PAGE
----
The story so far
Last year I wrote about a kerfuffle of the mathematical portion of the Internet over a series of three articles by Keith Devlin that claimed not only that teaching multiplication as repeated addition was not only wrong, but outright harmful.
I mentioned I was working on an ultimate post that delivered a final verdict. This is still not that post, because the original got caught in a cycle known as “looking for more research”, “rewriting”, “reconsidering”, and then a touch of old fashioned “procrastination”.
However, Mr. Devlin has returned yet again to the topic in a January 2010 article, so to reduce my guilt over what will likely be an endless process, I’m going to put forth my main point.
My main contention
One common argument pattern (in education, politics, or anything really) is when two sides take different sets of premises but don’t argue about their premises; they instead argue about their ramifications. In an effort to get to the heart of the matter, in answering “is multiplication ever repeated addition?” I attest:
It depends on your philosophy of mathematics.
Two quotes from mathematicians
For newcomers, I’ll begin by saying it one more time: multiplication is not, repeat not, repeated addition. Not even for positive whole numbers. This is the one case where you do get the same answer, but getting the same answer to two procedures does not make them the same procedure. —Keith Devlin
Just as addition can be thought of as repeated counting, multiplication can be thought of as repeated addition. — Melving Fitting and Greer Fitting
So, one mathematician says multiplication is not repeated addition in any situation whatsoever, while another pair says it is exactly that! What’s going on? Consider the second quote in context…
Adding and multiplying defined from scratch: the executive summary
While there are many books on basic number theory, I’m going to discuss the one from the second quote, which happens to be online.
1. Start with the natural number system, by establishing counting numbers starting with 1, which have successors (eg the successor of 4 is 5). This is pre-addition, so the notation for “3 successors after x” is .
2. The addition x + y is defined as taking the yth successor after x, or as they put it, “We might think of 4 + 3 as a set of instructions to us, telling us to start with the number 4 and count off the next 3 numbers.” In their notation that would mean is the same as 4 + 3. In other words, addition can be thought of as repeated counting.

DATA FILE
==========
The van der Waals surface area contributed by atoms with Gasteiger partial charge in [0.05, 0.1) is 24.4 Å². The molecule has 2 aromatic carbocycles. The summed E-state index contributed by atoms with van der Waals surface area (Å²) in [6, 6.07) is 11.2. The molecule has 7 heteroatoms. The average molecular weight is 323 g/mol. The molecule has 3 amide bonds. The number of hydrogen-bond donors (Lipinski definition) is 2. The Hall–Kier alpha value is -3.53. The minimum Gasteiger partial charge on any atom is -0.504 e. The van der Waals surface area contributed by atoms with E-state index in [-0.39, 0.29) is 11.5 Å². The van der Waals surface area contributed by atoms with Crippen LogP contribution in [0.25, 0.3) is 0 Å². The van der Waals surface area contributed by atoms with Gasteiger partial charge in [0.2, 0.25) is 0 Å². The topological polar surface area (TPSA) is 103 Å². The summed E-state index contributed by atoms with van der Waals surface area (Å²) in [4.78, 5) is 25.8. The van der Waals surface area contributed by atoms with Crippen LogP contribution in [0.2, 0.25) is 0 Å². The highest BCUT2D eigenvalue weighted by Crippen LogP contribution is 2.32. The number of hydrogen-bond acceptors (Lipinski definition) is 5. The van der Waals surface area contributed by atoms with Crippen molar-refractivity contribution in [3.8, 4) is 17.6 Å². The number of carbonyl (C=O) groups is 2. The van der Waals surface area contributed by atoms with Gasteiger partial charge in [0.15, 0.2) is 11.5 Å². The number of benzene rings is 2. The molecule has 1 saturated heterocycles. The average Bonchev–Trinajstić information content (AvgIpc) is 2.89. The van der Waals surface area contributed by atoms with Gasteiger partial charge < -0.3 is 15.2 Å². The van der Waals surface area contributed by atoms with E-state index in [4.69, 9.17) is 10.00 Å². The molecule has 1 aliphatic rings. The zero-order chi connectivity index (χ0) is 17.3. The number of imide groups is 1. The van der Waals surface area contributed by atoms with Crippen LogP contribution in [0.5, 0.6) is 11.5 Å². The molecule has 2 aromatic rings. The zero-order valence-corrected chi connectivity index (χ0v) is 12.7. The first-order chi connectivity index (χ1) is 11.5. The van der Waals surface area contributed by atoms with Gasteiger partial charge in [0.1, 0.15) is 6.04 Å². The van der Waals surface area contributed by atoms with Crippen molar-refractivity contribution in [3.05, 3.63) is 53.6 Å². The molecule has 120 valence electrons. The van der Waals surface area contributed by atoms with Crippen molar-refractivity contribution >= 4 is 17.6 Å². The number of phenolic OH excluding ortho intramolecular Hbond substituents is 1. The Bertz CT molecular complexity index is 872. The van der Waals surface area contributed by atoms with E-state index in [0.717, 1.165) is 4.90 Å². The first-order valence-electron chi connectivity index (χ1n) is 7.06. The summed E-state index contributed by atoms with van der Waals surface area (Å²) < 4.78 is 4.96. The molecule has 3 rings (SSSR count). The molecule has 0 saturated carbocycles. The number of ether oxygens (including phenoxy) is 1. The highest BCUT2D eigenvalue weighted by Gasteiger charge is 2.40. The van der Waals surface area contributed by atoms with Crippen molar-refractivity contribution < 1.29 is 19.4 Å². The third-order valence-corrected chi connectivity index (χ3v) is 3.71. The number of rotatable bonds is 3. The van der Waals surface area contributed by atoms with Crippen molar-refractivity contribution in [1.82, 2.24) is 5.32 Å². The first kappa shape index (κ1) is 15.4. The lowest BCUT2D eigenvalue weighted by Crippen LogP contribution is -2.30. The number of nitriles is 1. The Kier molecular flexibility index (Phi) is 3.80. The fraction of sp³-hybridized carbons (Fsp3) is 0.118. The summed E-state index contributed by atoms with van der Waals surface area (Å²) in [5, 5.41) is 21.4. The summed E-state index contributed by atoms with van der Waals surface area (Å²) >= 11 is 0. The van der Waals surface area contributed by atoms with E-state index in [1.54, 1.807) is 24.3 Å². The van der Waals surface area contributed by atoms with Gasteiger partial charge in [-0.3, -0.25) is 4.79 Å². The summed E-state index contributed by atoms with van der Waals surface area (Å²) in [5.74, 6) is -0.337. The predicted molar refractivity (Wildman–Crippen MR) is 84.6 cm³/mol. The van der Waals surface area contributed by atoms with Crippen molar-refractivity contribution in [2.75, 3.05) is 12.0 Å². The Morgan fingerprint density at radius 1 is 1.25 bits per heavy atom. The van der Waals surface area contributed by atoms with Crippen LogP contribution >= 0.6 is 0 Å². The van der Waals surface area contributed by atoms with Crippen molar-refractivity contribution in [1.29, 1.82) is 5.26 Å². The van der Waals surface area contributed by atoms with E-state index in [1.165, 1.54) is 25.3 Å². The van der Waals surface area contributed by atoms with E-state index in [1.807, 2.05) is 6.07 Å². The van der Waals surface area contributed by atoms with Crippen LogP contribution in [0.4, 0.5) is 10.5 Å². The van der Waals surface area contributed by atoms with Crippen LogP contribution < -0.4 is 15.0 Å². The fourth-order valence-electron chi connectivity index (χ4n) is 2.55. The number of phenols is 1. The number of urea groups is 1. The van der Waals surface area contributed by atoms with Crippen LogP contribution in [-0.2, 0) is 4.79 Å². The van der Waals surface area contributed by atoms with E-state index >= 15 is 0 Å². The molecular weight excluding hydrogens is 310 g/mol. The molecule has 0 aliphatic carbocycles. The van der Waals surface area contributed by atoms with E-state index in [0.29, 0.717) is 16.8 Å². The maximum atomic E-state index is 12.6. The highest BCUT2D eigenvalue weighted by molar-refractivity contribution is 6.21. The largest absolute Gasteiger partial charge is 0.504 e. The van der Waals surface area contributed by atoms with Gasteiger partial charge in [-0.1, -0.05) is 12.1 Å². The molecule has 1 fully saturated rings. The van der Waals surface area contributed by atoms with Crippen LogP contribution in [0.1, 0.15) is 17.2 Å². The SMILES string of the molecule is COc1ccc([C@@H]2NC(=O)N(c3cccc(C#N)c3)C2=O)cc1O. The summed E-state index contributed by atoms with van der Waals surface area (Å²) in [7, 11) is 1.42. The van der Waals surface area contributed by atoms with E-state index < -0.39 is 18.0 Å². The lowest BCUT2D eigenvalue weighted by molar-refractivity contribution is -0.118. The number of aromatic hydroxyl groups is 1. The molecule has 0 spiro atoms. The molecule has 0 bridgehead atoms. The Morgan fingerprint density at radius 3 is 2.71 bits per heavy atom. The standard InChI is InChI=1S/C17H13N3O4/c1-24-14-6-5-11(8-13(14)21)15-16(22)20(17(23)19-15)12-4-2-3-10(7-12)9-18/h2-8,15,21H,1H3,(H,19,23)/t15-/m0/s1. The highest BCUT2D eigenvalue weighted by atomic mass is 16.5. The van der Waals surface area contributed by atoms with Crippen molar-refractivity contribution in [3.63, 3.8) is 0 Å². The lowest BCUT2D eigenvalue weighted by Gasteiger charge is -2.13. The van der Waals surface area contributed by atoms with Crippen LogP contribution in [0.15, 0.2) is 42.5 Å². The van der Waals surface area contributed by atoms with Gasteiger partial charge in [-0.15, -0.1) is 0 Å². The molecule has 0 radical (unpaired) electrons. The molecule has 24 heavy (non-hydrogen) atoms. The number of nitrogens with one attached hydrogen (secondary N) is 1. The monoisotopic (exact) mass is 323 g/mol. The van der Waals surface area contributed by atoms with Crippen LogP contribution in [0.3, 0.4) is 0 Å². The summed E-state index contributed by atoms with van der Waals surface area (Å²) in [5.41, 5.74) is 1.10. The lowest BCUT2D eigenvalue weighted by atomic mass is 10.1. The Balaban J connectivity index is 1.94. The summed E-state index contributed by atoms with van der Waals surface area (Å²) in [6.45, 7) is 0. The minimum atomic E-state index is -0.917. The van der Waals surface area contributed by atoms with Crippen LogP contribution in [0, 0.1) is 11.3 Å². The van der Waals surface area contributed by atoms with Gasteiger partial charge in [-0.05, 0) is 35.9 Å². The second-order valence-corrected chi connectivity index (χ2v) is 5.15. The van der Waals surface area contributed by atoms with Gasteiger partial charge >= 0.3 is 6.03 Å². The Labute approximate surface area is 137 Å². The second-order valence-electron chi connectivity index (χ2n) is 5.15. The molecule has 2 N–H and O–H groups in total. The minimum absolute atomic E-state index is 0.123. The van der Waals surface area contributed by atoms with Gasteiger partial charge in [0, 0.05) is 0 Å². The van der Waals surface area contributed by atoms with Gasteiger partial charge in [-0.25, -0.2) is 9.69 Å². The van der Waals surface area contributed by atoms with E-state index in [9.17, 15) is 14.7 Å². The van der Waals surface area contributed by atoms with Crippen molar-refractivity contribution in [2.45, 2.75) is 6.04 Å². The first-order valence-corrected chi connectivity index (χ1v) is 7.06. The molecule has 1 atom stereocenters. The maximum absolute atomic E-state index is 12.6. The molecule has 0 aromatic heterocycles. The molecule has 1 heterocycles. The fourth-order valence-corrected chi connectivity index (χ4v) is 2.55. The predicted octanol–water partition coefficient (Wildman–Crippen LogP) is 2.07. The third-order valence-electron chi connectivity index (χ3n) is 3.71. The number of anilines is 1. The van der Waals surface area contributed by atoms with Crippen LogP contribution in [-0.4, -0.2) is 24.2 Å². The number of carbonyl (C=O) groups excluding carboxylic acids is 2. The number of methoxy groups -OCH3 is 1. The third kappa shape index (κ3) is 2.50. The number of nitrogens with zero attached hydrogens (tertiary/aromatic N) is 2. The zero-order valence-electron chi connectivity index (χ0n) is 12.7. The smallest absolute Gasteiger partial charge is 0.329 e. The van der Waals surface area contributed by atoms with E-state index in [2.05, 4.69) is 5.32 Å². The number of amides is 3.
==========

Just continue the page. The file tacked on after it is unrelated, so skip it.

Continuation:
3. Now, multiplication.
Our informal guide is: to multiply 4 by 3 we write down 3 4’s and add them. But how can we express this without dragging in machinery to count things? We look for an alternative definition which will result in being the result of adding 4, three times, but won’t make it necessary to count 4’s.
This follows with an official definition of multiplication, notated by , as that operation such that
The first part the identity operation (5 times 1 is 5) but the second is considerably more clever. Rather than defining x times y, it defines x times y+1. This is best illustrated in steps:
Step 1. by the first definition.
Step 2. , adding 5 to the answer from Step 1.
Step 3. , adding 5 to the answer from Step 2.
Step 4. , adding 5 to the answer from Step 3.
and so on.
Stepping back, while the “recursive programming” nature of the definition is odd, it is clear the definition of multiplication is causing repeated addition.
4. Add 0 to get the whole number system. Addition is unproblematic: just define to be 1.
5. Multiplication, though, gets messier:
The idea we followed in the last chapter was that multiplication was repeated addition, and so told us to add 3 2’s together. This idea easy covers It tells us to add 3 0’s together . . . There is more a problem with however. If we apply our basic idea, we find ourselves adding together 0 3’s. We have no 3’s (or anything else) to work with, so we certainly can’t get a number for an answer.
This is neatly handled by special-case defining .
Note, however, that we are not strictly following the “repeated addition” algorithm anymore, although the special case is a “natural extension” of the idea.
Now, one can go on to fractions and so forth, but given that Mr. Devlin is arguing that multiplication is not repeated addition even in the case of positive whole numbers I’m going to stop here; just keep in mind each step can be a “natural extension” of the previous idea but the tweaks make them not formally identical.
If something is a “natural extension” (in this case, having to change things with 0) is it still “the same as” the original?
But more importantly: is the original formal method made to define addition, once changed, still “a part of” the fuller picture of mathematics? Is the formalism a seed still planted within the mathematical framework, or does the addition of an axiom (or two axioms, or five axioms) make any thinking about the “internal” model wrongheaded?
It is no accident many ardent defenders of multiplication as repeated addition come from computer science; in programming, old code has a framework built around it that does not change the nature of the original code. Whereas when mathematicians add to a theory, even a single extra axiom may radically shift the nature of a structure (take for example mathematics with or without the Axiom of Choice).
Want to mess with your brain further? Try the Doyle and Conway paper Division by three with the grand first line:
In this paper we show that it is possible to divide by three.
and the ominous:
There is more to division than repeated subtraction.
EDIT: Comments are closed for now. I will be posting more about this topic later at which point I will re-open for comments.
Filed under: Education